Sep 22, 2011

Intel's 'Museum of Me': Moving 3D visualizations of your Facebook life.

(I missed this one when the buzz started. Thanks to Liz Dorland for the link.)

Museum of Me is a website created by Intel that provides a variety of interesting information visualizations of your photos and other information from Facebook.  Below is a video from Intel that gives a preview of what Museum of Me is about.  Better yet, take a look at all of the 'Museum of Me' videos posted on YouTube.

Video Demo: Museum of Me

Intel's 'Museum of Me' is Cool, Creepy Facebook Fun
Sarah Jacobsson Purewal, PCWorld, 6/1/11

Intel's Facebook 'Museum of Me' is a Must-Try
Don  Reisinger, CNET News, The Digital Home 6/2/11

Intel on Facebook

Sep 16, 2011

MindHabits Online Demo: Useful Serious Game for Social Skills Group Activities

I'd like to share the on-line demo of MindHabit's suite of serious games that I've found useful in my work with teens and young adults who need support in the area of social-emotional skills. 

What I like about the online demo is that it adjusts to the player's responses. This feature made it fun to use during the last few social skills groups I facilitated at work, since it could be played by students with a range of cognitive abilities. I had students take turns playing the game using a SMARTboard, and found that all of the students paid attention to what was going on. In my opinion, using the interactive whiteboard supported "off-the-shoulder" learning among the students who were not at the board. 

MindGames is available for Windows and Macs, and the full version is just $19.99 and provides 100 game levels.  The full version tracks progress and includes four games.

Here's some information from the company's website:  
"Based on social intelligence research conducted at McGill University, these stress busting, confidence boosting games use simple, fun-to-play exercises designed to help players develop and maintain a more positive state of mind." 
 "Based on the principles of social intelligence: Inhibition - uses game mechanics to promote positive habits; Association - connects personal info to positive feedback; Activation - uses personal references"

 MindHabits MindHabits MindHabits MindHabits
You are playing the MindHabits Trainer online demo. Your progress will not be logged beyond this session.
Copyright © 2008 MindHabits inc. All rights Reserved.


Sep 8, 2011

Update, plus iGaze app by Dunedin Multimedia for use during social skills group activities

So what am I up to now?  

I'd like to share with my readers that I've decided to continue in my present position as a school psychologist, while still devoting a portion of my free time to technology. From time-to-time I think deep thoughts about usability, accessibility,  and UX/Interaction related to off-the-desktop interactive multimedia applications running on screens of all sizes.  I'm hoping to create a few multimedia experiments using HTML5 and JavaScript, and explore jQuery if and when I can find the time!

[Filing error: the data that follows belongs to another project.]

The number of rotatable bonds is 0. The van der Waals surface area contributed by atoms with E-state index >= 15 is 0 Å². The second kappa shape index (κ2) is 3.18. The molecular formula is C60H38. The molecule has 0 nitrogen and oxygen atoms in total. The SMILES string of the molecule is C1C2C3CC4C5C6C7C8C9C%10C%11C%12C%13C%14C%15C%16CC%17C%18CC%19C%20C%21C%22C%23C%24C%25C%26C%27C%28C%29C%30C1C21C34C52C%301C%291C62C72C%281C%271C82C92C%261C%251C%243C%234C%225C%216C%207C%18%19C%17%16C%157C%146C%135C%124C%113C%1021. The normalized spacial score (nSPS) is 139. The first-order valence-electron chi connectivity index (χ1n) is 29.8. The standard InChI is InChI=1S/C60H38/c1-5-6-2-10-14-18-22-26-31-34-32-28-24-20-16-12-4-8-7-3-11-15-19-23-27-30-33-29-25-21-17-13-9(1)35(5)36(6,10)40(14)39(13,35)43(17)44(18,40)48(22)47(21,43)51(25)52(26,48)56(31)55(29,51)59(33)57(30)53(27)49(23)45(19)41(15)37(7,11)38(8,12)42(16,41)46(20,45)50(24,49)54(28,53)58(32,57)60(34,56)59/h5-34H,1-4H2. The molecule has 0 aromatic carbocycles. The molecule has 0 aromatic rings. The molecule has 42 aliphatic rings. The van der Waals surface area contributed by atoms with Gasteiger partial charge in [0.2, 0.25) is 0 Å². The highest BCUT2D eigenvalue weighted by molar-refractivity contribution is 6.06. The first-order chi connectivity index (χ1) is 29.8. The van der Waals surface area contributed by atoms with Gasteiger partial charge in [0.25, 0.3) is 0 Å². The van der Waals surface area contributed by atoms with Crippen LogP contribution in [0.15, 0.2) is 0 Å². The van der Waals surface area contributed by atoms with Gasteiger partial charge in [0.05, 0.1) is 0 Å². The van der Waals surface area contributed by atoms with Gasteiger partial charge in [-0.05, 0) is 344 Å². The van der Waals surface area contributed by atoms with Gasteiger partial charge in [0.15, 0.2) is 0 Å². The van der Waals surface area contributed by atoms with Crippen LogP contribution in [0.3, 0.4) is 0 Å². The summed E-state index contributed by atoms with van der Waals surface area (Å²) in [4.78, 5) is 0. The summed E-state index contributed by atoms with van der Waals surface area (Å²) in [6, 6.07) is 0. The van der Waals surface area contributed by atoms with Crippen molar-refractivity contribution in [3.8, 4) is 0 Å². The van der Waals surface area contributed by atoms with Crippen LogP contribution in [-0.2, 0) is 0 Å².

For the present school year, my main school is a program for students with more significant disabilities, including autism spectrum disorders.  My second school is a magnet high school for technology and the arts,  located on the same campus.  I also consult throughout the district on cases involving students who have suffered traumatic brain injuries, as well as students who have multiple disabilities.  I am thankful that I have a job in a school district that values 21st Century technology.  

I'm looking forward to another technology-rich school year.  I've spent some of the time I usually devote to blogging devoted exploring iPad apps instead.  Since I'm new to the world of iPads, I'm still in discovery mode.  What an adventure!   

There are plenty of educational apps out there, and many of them are suitable for students with special needs.  On the other hand, there is much room for improvement - across all iPad app categories.  Since there is very little research about what makes up a killer app- or suite of apps- for students with special needs, experimenting with  iPad apps is uncharted territory. 

I made the decision to bring my personal iPad2 to work after I discovered a number of apps that I thought would be useful in my work as a school psychologist with students who have special needs, including autism spectrum disorders.  

One of my intervention themes this year focuses on social skills.   This is especially important for students who participate in our schools community-based job training program.  I'm using some content from Unique Learning's transition materials,  as well as on-line activities from Do2Learn's JobTips website, because my aim is to facilitate social skills that will be useful in a variety of job and community settings.   

Although my main technology tool for working with groups is the SMARTBoard,  I've found that using a combination of interactive whiteboard and iPad activities to be especially effective.  I'm paving the way for more role-play activities in the future, and attempting to use technology to my advantage.

This past week, I used the iGaze app, created by Dunedin Multimedia, to help a group of high-school level students practice establishing and maintaining eye gaze, something that is difficult for most of them to demonstrate "in-person".  I was amazed.  Each student was excited to take his or her turn.  Even more amazing?  When each student took a turn, the other students looked at their eyes and faces.  No one rocked or "stimmed".  No one made noises.  I observed several instances of joint attention, much to my delight.   

Below is a video from Dunedin Multimedia's YouTube channel that is similar to what the students viewed during their group activity: